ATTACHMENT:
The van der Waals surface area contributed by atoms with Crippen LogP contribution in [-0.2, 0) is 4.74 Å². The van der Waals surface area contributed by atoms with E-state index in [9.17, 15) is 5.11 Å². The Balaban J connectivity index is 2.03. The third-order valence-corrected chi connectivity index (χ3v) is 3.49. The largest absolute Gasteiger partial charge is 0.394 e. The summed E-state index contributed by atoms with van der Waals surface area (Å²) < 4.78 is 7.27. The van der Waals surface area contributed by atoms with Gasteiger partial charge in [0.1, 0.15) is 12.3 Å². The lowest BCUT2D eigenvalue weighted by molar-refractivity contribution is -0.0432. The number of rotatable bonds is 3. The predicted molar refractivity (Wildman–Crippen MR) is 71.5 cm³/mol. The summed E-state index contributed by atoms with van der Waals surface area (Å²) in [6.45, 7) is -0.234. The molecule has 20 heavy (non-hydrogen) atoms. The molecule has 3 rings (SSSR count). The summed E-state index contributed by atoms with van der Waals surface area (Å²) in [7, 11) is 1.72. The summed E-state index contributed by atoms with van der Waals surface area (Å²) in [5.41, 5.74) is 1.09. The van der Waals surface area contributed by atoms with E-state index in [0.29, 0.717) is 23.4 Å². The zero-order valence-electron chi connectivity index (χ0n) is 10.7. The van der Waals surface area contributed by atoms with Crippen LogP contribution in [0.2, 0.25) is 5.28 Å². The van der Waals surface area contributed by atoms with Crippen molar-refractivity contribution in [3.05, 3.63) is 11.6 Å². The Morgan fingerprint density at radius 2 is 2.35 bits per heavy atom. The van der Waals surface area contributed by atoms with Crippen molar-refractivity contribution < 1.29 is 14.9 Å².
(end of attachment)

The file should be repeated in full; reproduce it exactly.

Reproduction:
The van der Waals surface area contributed by atoms with Crippen LogP contribution in [-0.2, 0) is 4.74 Å². The van der Waals surface area contributed by atoms with E-state index in [9.17, 15) is 5.11 Å². The Balaban J connectivity index is 2.03. The third-order valence-corrected chi connectivity index (χ3v) is 3.49. The largest absolute Gasteiger partial charge is 0.394 e. The summed E-state index contributed by atoms with van der Waals surface area (Å²) < 4.78 is 7.27. The van der Waals surface area contributed by atoms with Gasteiger partial charge in [0.1, 0.15) is 12.3 Å². The lowest BCUT2D eigenvalue weighted by molar-refractivity contribution is -0.0432. The number of rotatable bonds is 3. The predicted molar refractivity (Wildman–Crippen MR) is 71.5 cm³/mol. The summed E-state index contributed by atoms with van der Waals surface area (Å²) in [6.45, 7) is -0.234. The molecule has 20 heavy (non-hydrogen) atoms. The molecule has 3 rings (SSSR count). The summed E-state index contributed by atoms with van der Waals surface area (Å²) in [7, 11) is 1.72. The summed E-state index contributed by atoms with van der Waals surface area (Å²) in [5.41, 5.74) is 1.09. The van der Waals surface area contributed by atoms with E-state index in [0.29, 0.717) is 23.4 Å². The zero-order valence-electron chi connectivity index (χ0n) is 10.7. The van der Waals surface area contributed by atoms with Crippen LogP contribution in [0.2, 0.25) is 5.28 Å². The van der Waals surface area contributed by atoms with Crippen molar-refractivity contribution in [3.05, 3.63) is 11.6 Å². The Morgan fingerprint density at radius 2 is 2.35 bits per heavy atom. The van der Waals surface area contributed by atoms with Crippen molar-refractivity contribution < 1.29 is 14.9 Å².